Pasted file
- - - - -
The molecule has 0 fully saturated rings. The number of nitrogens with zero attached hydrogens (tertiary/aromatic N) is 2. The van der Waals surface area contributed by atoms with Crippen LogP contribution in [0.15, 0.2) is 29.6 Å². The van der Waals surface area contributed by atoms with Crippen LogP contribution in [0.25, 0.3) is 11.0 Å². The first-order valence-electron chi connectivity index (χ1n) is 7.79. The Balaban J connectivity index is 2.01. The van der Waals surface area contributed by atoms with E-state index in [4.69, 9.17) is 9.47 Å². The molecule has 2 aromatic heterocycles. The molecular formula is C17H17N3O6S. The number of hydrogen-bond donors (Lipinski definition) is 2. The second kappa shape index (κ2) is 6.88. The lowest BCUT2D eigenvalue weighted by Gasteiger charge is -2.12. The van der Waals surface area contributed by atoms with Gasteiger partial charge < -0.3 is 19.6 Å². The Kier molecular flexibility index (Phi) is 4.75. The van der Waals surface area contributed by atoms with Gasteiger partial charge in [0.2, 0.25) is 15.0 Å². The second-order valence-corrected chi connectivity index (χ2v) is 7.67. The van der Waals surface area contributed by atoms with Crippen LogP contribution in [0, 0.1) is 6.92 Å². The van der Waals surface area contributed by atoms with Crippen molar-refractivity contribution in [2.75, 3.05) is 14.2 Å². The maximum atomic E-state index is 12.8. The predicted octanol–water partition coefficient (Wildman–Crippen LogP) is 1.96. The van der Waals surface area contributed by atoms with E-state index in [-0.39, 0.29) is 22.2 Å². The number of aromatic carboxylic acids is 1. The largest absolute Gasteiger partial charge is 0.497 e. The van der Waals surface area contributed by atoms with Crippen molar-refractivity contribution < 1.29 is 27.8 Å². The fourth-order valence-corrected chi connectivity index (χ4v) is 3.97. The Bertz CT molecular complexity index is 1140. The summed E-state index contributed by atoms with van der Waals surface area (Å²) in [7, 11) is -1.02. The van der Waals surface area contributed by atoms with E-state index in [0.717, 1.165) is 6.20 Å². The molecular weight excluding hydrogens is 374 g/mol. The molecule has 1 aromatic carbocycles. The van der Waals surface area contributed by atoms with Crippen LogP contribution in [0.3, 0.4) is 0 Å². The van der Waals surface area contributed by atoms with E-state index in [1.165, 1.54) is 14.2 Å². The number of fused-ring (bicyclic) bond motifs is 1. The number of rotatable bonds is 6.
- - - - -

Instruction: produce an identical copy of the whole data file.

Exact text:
The molecule has 0 fully saturated rings. The number of nitrogens with zero attached hydrogens (tertiary/aromatic N) is 2. The van der Waals surface area contributed by atoms with Crippen LogP contribution in [0.15, 0.2) is 29.6 Å². The van der Waals surface area contributed by atoms with Crippen LogP contribution in [0.25, 0.3) is 11.0 Å². The first-order valence-electron chi connectivity index (χ1n) is 7.79. The Balaban J connectivity index is 2.01. The van der Waals surface area contributed by atoms with E-state index in [4.69, 9.17) is 9.47 Å². The molecule has 2 aromatic heterocycles. The molecular formula is C17H17N3O6S. The number of hydrogen-bond donors (Lipinski definition) is 2. The second kappa shape index (κ2) is 6.88. The lowest BCUT2D eigenvalue weighted by Gasteiger charge is -2.12. The van der Waals surface area contributed by atoms with Gasteiger partial charge < -0.3 is 19.6 Å². The Kier molecular flexibility index (Phi) is 4.75. The van der Waals surface area contributed by atoms with Gasteiger partial charge in [0.2, 0.25) is 15.0 Å². The second-order valence-corrected chi connectivity index (χ2v) is 7.67. The van der Waals surface area contributed by atoms with Crippen LogP contribution in [0, 0.1) is 6.92 Å². The van der Waals surface area contributed by atoms with Crippen molar-refractivity contribution in [2.75, 3.05) is 14.2 Å². The maximum atomic E-state index is 12.8. The predicted octanol–water partition coefficient (Wildman–Crippen LogP) is 1.96. The van der Waals surface area contributed by atoms with E-state index in [-0.39, 0.29) is 22.2 Å². The number of aromatic carboxylic acids is 1. The largest absolute Gasteiger partial charge is 0.497 e. The van der Waals surface area contributed by atoms with Crippen molar-refractivity contribution < 1.29 is 27.8 Å². The fourth-order valence-corrected chi connectivity index (χ4v) is 3.97. The Bertz CT molecular complexity index is 1140. The summed E-state index contributed by atoms with van der Waals surface area (Å²) in [7, 11) is -1.02. The van der Waals surface area contributed by atoms with E-state index in [0.717, 1.165) is 6.20 Å². The molecular weight excluding hydrogens is 374 g/mol. The molecule has 1 aromatic carbocycles. The van der Waals surface area contributed by atoms with Crippen LogP contribution in [0.3, 0.4) is 0 Å². The van der Waals surface area contributed by atoms with E-state index in [1.165, 1.54) is 14.2 Å². The number of fused-ring (bicyclic) bond motifs is 1. The number of rotatable bonds is 6.